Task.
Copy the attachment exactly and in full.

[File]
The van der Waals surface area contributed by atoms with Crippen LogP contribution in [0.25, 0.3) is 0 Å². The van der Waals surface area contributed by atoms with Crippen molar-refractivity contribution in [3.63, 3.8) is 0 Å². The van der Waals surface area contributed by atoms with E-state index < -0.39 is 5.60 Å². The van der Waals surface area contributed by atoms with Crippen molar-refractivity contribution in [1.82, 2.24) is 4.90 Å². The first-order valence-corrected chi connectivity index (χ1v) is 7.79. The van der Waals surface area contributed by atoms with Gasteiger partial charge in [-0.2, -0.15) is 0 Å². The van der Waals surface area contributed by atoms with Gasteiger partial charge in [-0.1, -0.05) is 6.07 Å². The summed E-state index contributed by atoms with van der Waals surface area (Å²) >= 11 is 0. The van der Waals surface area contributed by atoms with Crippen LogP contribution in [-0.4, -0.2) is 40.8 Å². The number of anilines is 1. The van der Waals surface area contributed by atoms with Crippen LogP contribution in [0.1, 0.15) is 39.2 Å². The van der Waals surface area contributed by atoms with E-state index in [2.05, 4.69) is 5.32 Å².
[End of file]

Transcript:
The van der Waals surface area contributed by atoms with Crippen LogP contribution in [0.25, 0.3) is 0 Å². The van der Waals surface area contributed by atoms with Crippen molar-refractivity contribution in [3.63, 3.8) is 0 Å². The van der Waals surface area contributed by atoms with E-state index < -0.39 is 5.60 Å². The van der Waals surface area contributed by atoms with Crippen molar-refractivity contribution in [1.82, 2.24) is 4.90 Å². The first-order valence-corrected chi connectivity index (χ1v) is 7.79. The van der Waals surface area contributed by atoms with Gasteiger partial charge in [-0.2, -0.15) is 0 Å². The van der Waals surface area contributed by atoms with Gasteiger partial charge in [-0.1, -0.05) is 6.07 Å². The summed E-state index contributed by atoms with van der Waals surface area (Å²) >= 11 is 0. The van der Waals surface area contributed by atoms with Crippen LogP contribution in [-0.4, -0.2) is 40.8 Å². The number of anilines is 1. The van der Waals surface area contributed by atoms with Crippen LogP contribution in [0.1, 0.15) is 39.2 Å². The van der Waals surface area contributed by atoms with E-state index in [2.05, 4.69) is 5.32 Å².